Question: A client called the Plant Clinic this week. He and his son planted pumpkins this spring, hoping to culture a “Giant Pumpkin” for a local contest, but his pumpkins are not as large as he expected. What is the trick to growing giant pumpkins?

Answer: Pumpkins are a summer-growing annual of the genus Cucurbita, and the family Curcurbitaceae, which also includes squash and gourds. Growing giant pumpkins is a lot of fun and can win you the ooohs and ahhhs of neighbors, and the prize money of local festivals.

The production of giant pumpkins is a challenging hobby. Breaking into the world of growing a thousand-pound (or more) pumpkin involves complex genetic lineages, specialized care, some investment and a great deal of passion.

Large pumpkins need daily attention. The pumpkin has to be carefully tended through watering, fertilizing and pruning, so all the plant’s energy goes into just one or two pumpkin fruits. Here are some cultural practices you can do now to achieve your goal of a giant pumpkin, and some suggestions for next year.

First, make sure you have the right seed. Check seed catalogues and garden centers for cultivars known to produce large fruit. Suggested varieties are Atlantic Giant, Big Max, Prizewinner or Big Moon. It will take at least four months to get these pumpkin varieties to produce pumpkins in the 100+ pound range.

In the extreme case of large pumpkin growing, the seed is the result of careful crossing of different pumpkin plants, often obtained from a network of fellow giant pumpkin growers.

For example, a grower will get the seed from a pumpkin that weighed 1,500 pounds, plant it and, when it blossoms, cross with another pumpkin plant grown from a seed taken from a pumpkin that weighed 2,000 pounds! This insures the resulting pumpkin comes from winning stock. Seed prices in this arena of growers can be auctioned off at over $500 per seed! No kidding!

Start your plants in early April in a greenhouse or cold frame for transplanting in May. Keep only the strongest plants. Pumpkins love fertile soil and full sun. Before planting, spade the soil about a foot deep, and mix in some compost, manure and well-balanced fertilizer.

Mound up the soil in this area and plant your strongest-looking pumpkin in the middle. Keep the soil moist but not wet. Too much water will slow plant growth and encourage fungal diseases. Water deeply and regularly at the base of each plant, especially during hot weather, and once the fruits start to form.

Time your watering so the leaves have time to dry before dusk. This will reduce disease problems. Remove all young moisture and nutrient-robbing weeds by hand, or with a hoe, and use mulch around the plants to keep weeds from germinating. The goal is to maximize the amount of sunlight received by the leaves, as well as the amount of water and nutrients available to the roots, helping it to reach extreme weight and size.

Like other members of the squash family, pumpkins produce separate male and female flowers. Male flowers usually appear first. This is a normal growth habit and varies with cultivars. For a flower to develop into a fruit, pollen must be carried by insects from the male flower, on the same plant or different plants, to the female flower.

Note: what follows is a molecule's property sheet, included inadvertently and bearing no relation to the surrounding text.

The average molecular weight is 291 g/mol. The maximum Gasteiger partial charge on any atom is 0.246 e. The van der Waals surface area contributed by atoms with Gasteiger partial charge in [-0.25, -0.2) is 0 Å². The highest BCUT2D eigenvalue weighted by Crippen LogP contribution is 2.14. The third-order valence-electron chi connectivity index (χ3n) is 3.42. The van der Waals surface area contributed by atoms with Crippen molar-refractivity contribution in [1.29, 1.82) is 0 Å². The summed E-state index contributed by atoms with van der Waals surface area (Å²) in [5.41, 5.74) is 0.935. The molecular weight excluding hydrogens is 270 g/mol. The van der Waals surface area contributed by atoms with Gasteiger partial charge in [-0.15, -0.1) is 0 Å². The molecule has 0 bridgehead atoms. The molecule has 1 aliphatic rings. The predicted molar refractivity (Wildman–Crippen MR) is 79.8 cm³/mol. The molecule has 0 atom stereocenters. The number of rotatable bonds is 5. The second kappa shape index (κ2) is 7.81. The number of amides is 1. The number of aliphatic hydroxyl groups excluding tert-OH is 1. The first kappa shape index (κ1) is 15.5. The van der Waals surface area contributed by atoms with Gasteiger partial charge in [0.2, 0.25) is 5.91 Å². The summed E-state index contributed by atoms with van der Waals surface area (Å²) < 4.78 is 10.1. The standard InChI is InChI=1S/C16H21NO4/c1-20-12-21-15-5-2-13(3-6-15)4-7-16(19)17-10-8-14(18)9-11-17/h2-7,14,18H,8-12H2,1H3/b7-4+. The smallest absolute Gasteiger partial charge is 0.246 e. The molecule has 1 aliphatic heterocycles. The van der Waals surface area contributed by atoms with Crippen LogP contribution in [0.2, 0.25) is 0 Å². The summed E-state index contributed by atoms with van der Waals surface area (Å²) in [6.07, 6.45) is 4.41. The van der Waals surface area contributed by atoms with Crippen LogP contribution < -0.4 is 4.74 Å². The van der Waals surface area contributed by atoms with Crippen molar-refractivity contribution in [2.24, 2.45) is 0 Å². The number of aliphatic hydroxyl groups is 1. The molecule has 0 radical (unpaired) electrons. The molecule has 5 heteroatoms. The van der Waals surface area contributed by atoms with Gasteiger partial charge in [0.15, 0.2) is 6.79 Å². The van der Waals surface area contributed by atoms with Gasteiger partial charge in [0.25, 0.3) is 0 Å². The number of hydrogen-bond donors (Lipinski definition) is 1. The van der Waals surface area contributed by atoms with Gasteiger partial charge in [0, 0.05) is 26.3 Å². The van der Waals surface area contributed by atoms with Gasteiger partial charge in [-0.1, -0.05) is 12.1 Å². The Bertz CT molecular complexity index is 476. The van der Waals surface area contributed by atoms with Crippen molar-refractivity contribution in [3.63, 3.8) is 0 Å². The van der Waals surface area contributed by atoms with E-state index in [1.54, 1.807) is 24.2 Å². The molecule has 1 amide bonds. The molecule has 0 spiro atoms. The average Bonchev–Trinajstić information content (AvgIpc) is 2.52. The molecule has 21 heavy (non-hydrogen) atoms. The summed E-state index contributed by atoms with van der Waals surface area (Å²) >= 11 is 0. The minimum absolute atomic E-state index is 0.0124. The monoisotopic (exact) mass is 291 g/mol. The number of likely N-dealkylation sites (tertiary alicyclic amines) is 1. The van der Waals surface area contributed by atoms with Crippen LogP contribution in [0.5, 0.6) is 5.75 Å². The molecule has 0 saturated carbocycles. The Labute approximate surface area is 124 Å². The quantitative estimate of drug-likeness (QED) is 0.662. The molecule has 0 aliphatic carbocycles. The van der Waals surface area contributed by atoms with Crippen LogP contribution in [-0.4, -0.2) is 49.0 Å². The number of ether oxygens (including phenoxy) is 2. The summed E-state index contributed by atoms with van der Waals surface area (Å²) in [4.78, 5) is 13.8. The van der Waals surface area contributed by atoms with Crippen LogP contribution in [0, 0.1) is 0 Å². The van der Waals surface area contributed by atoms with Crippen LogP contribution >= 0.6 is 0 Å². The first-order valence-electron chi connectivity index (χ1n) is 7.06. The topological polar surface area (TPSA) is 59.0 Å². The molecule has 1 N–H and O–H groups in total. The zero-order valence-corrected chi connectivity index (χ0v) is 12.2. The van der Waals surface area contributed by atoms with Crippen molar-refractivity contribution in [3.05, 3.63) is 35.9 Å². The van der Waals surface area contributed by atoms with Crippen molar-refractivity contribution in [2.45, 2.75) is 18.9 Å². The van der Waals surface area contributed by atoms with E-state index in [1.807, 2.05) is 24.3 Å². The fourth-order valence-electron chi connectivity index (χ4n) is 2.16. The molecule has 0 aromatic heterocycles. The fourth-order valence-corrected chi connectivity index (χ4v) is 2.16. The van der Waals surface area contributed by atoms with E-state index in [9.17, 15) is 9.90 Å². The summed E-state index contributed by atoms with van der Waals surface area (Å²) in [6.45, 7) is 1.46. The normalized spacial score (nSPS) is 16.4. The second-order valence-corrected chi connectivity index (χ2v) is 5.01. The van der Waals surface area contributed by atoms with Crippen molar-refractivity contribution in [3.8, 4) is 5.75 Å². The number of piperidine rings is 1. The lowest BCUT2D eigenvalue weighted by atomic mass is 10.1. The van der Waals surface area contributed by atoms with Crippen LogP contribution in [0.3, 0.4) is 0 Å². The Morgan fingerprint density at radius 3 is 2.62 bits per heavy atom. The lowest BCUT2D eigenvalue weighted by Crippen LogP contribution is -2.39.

Poor fruit set is common during rainy weather when bees are inactive. When you are certain you have a pollinated plant, monitor the growth of the baby pumpkin fruits. When they are 6 to 8 inches in diameter, you should keep the largest and fastest growing fruit and remove the others.

Remove all new blossoms that appear. Place a piece of cardboard under your giant pumpkin to prevent soil rot. You may want to try rolling the pumpkin very gently into a new position each week to keep it from becoming lopsided.

When a plant forms runners, give them more fertilizer. Fertilize your plants with a water soluble fertilizer every week. Apply the liquid fertilizer to the soil around the base of the plant. The fertilizer should supply nitrogen, phosphorous and potassium. Alternatively, you can apply ½ cup of 10-10-10 fertilizer around the base of your plant every two weeks. But be careful! Over-fertilization can cause excessive vine growth and split your pumpkins.

After selecting your one or two fruits, pinch back the ends of your vines to direct the plant’s energy into the fruit. Some gardeners gently lift and move vines to run in one direction to make access easier. Trim the main vines and lateral vines as needed later in the season.

Harvest your pumpkin before the first frost. In our area, this is usually in late September or early October. The pumpkins should be fully colored, and the rind should be hard. Use a sharp knife or pruning shears to cut them from the vines, leaving 3 to 4 inches of stem attached to each fruit. Try to avoid cutting or bruising the fruit during harvest. Store your giant pumpkin on a pallet so that air can circulate underneath, and keep it in a protected and shaded location until you begin your giant pumpkin festival road trip.

Do you have a gardening question? Please e-mail, call or visit the Douglas County Master Gardener Plant Clinic at douglasmg@oregonstate.edu, 541-672-4461 or 1134 SE Douglas Ave., Roseburg.

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